Austin Public Library Facebook LiveUnlike a more traditional video, Facebook Live broadcasts are improvisational, with no editing afterwards. At Texas’s Austin Public Library (APL), the popular Facebook Live series Q&APL has been running without a script since last August. Meg Holle, reference librarian and Q&APL host, says that they draft an outline of important points and then dive in. She adds, “Facebook Live is one-and-done. While that may seem terrifying, the anti-perfectionism of the medium is liberating for us and refreshing for customers who can see us make mistakes and run into technical difficulties that they themselves have experienced. It’s staged but not scripted, and feels authentic because it is.” Amy Mullin, electronic resources librarian at APL, agrees: “We have fun with our bloopers…It brings levity to potentially dry tech demos [and] shows our users that no one is really an expert and that tapping the wrong button won’t blow up your tablet.” Mackie Welch, Community Librarian at MLD, and the other host of MLD’s virtual reference sessions #TechyTuesday and #WhatToReadWednesday, adds, “I think people respond when you’re a little less polished, and they feel like you’re someone they could approach in or out of the library.”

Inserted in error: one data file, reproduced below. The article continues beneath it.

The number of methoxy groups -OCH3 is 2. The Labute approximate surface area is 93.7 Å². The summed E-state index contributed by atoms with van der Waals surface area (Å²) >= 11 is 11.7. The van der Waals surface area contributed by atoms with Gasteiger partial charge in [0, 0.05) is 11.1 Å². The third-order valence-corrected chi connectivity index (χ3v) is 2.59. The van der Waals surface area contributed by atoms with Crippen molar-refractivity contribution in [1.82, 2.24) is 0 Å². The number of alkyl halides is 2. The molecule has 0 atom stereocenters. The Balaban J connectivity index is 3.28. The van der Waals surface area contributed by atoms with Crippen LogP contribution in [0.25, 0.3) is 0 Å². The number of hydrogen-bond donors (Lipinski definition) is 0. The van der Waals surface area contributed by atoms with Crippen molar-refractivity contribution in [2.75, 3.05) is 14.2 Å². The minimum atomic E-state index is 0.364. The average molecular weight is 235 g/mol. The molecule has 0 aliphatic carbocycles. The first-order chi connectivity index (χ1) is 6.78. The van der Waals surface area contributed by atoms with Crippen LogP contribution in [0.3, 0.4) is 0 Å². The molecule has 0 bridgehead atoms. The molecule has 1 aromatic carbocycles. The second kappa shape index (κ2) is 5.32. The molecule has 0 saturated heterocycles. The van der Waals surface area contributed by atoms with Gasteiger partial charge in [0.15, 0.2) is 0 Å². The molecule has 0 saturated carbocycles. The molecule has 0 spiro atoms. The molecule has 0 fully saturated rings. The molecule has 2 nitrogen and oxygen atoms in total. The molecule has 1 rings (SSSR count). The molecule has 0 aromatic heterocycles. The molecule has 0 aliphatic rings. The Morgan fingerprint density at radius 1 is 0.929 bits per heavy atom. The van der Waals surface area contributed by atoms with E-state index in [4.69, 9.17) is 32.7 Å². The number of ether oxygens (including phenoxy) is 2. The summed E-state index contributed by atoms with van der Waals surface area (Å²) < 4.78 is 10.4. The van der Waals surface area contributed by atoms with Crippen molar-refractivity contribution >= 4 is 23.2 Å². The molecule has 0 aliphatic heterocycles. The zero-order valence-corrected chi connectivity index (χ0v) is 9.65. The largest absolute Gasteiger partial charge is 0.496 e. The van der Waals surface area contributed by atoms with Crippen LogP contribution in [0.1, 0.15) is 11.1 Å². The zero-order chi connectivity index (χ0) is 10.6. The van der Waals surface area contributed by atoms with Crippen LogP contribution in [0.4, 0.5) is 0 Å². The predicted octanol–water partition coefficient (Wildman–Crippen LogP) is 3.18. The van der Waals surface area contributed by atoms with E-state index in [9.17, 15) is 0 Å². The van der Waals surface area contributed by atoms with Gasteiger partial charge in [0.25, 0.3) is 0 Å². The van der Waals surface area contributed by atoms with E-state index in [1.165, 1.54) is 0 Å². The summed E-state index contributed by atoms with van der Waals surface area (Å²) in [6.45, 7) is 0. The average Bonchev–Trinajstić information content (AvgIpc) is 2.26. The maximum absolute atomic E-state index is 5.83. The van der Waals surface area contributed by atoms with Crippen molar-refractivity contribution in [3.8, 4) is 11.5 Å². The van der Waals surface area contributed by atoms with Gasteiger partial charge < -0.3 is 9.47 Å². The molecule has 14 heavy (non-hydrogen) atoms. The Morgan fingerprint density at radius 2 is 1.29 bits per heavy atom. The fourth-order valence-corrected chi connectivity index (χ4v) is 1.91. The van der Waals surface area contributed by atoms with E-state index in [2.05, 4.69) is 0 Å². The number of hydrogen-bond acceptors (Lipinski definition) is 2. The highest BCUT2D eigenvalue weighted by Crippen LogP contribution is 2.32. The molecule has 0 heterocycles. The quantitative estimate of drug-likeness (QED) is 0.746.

Lights, camera, interaction